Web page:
Hank McCoy (Before the Fur)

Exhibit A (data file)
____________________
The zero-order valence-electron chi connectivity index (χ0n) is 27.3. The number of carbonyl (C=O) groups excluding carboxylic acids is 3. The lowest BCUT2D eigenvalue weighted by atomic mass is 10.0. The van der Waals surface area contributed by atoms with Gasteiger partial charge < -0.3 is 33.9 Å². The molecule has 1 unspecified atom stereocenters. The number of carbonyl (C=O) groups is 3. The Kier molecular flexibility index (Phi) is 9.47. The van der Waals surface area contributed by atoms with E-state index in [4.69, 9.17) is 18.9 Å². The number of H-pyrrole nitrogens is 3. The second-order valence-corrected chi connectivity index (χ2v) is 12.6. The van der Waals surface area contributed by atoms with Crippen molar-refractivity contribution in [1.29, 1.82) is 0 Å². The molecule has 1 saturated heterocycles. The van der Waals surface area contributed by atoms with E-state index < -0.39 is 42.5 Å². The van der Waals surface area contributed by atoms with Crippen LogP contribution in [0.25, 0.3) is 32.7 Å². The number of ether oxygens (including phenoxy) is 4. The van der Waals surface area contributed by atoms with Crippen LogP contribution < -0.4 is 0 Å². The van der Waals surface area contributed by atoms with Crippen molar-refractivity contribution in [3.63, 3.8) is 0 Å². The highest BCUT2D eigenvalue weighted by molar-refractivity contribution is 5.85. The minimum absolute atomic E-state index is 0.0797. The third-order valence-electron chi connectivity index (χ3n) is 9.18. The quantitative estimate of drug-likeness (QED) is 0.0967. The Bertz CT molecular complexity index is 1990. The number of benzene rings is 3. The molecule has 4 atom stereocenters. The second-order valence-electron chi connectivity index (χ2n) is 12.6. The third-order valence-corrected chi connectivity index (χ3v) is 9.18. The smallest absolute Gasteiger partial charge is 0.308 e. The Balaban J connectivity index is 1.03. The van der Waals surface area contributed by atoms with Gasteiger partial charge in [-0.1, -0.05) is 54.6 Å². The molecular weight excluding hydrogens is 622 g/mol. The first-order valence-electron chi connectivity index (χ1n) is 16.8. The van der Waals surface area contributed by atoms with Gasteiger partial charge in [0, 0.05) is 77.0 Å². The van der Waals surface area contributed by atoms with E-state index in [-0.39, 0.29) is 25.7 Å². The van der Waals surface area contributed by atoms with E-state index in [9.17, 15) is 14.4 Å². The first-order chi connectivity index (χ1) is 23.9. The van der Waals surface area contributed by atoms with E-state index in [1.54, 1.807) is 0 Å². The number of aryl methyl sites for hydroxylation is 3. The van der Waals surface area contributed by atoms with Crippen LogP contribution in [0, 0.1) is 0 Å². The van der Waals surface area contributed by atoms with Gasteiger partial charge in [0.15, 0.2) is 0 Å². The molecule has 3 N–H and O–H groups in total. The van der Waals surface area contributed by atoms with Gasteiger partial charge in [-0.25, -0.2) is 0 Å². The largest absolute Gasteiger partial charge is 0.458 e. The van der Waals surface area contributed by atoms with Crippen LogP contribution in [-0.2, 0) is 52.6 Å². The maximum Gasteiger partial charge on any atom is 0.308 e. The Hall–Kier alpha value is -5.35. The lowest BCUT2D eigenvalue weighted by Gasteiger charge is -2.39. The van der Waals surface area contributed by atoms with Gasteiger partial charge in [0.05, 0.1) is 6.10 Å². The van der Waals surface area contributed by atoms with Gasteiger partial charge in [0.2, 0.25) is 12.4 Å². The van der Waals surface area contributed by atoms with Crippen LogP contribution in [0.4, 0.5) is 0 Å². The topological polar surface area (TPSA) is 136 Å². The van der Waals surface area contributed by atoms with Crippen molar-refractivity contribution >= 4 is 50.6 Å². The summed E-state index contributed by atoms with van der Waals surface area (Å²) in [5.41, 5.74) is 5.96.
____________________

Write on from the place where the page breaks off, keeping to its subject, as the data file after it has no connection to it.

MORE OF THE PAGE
Tedd Riccio is a comic book aficionado chock full of useful comic history knowledge. So why not tap into that knowledge for the betterment of you, the reader? Appearing weekly will be a column by newly appointed Assistant Editor Tedd (just Tedd will be fine). This column will be called “Hank McCoy (Before the Fur),” so be sure to keep your eyes open for his unique insights into comics. On the Eighties, Giant Robots, and Hasbro When I was a kid, I wasn’t allowed to watch G.I. Joe. I’m totally serious. I mean, I still did here and there at my friends’ houses, whenever I could. But mostly, my parents were alarmed at the war-like content of the show. Now this was ironic, because I was given full reign to watch it’s counter-part, The Transformers- you see, people shooting at each other with make believe lasers wasn’t okay, but gigantic alien robots shooting each other with lasers, rockets, and the occasional machine gun fire was totally okay. What my parents failed to recognize was that the guys who drew and wrote G.I. Joe had their hands tied because they had to obey the cardinal rule of ‘no one can get hurt’ or they would isolate eighty percent of the families watching at home- the end result was a cartoon show in which people were blown clear from explosions that wrecked F-18’s they were flying in the cockpit of at 10,000 ft, only to land miraculously in a vast ocean of cartoon blue water and swim to safety (that is not to say that the drama and action of G.I. Joe was lacking, as I will get to). Now for the cast of Transformers, in which the nature of life and death was somewhat less fixed, violence could be found in abundance. Death rays and missiles impacted on their targets head on (although with little permanent damage) and giant robots went for the face if they ran out of ammo (or energon) (or…whatever). Needless to say, such television moments actually became the standard by which future children’s programming has been modeled against. However, Hasbro managed to crank out a pretty addictive formula that a lot of us grew up on- Good guys have new invention/ unresolved emotional problem, bad guys have discovered the invention/ are researching ways to draw power from natural disasters and weather patterns/ have discovered an ancient Incan temple with a mystical force/ etc., Good guys head out to stop bad guys (roll stock footage and cue fight sequence), good guys use invention to save the day and/or realize that their character weakness was really their greatest strength all along, bad guys run away and swear revenge (because the fight goes on!). (Trite Public Service announcement) (Credits) Now here’s the thing- certainly, these shows were designed to sell toys more than anything else. The end result were convoluted plots that involved dozens of characters that really didn’t serve much purpose to the story other than to demonstrate you, the viewer, age 5-11, could own and play with said characters. Selling the large (and I mean, large) collection of toy soldiers with guns and robots that turned into cars, jets, and giant animals that these shows characterized took some serious creative genius. But somehow, Hasbro managed to fill children’s toy boxes between 1984 and 1988 with the same concepts, marketed over and over again. How did they do this? The characters were COOL. No one working on these lines were thinking too hard about being politically correct (a fitting moral for a typical G.I. Joe episode could have been ‘kids, terrorists are evil, mutated snake people who deserve no mercy’). But they did take the time to give each character their own personality and quirks. I mean, okay, it wasn’t exactly Shakespeare, but what do you expect? The end result of trying to sell toys instead of morality to the American public was the creation of stories that sometimes showed as much insight into the psychological depths of its villains as it did its heroes and that carried themes that were probably age-inappropriate. I still remember an episode where Cliffjumper became convinced that Mirage had become a traitor to the Autobot cause, and considered taking sniper shots at him from a distance before hearing his side of the story. And those were just Hasbro’s flagships. Does anyone remember that show Inhumanoids? Well, neither do I, save for a few feint images in the deep recesses of my mind. But all I can say is that even at age eight I remember very clearly thinking ‘this is some serious s*!%’ while the Inhumanoids plunged into the deep, dark corners of the Earth’s center (I think?) and tangled with bizarre, lava-monster things. Or was that show Centurions? Well, whatever it was, it wasn’t Jem. But I digress. While I love the gritty, brutal Transformers movie, it’s the cartoony, character-laden eighties Hasbro universe that I’ll always have a weak-spot for. And apparently, the people over at IDW comics feel the same way. Because I’m going to go on record as saying that the current Transformers series is highly, highly kickass. The art is beautiful, an excellent touch up of the anime-esque style the show was originally animated in- but what I love the most is that the character designs, personalities, and even relationships are all how they remembered them. But this stuff isn’t meant for kids per se- this is all out, hardcore intergalactic warfare on a scale that you always imagined it would be. Yes, the cheese remains in small doses- but I was somewhat floored when Prowl, Ironhide, and Sunstreaker arrested Ratchet and charged him with treason for disobeying direct orders during the writer’s first arc. But if you are really looking for the hard-liqour of the Transformer’s universe, then you should pick up Stormbringer because really, words fail. There are cameos, often well-plotted ones, by characters that only the most hardcore collectors will notice. Of course, if anti-terrorist para-military science fiction is more your thing, Devil’s Due has done some impressive revamping of the Joe team itself. Again, fabulous art in these books- and unlike it’s cartoon counterpart, this is the adult-themed, ninja-fighting, laser-gun toting, military drama you’ve always hoped you’d see. Granted, this sub-section of entertainment in the comic-verse is perhaps a passing fad. Nevertheless, when you get tired of watching guys in tights struggle with intense moral dilemmas, these pseudo-anime-action-movie comics really hit the spot. If you grew up in the era I’m talking about, you get it. If you didn’t? Then you probably think these stories are among the strangest, needlessly over-done tomes of obscure character designs you’ve ever seen. But what can I say. Till All Are One.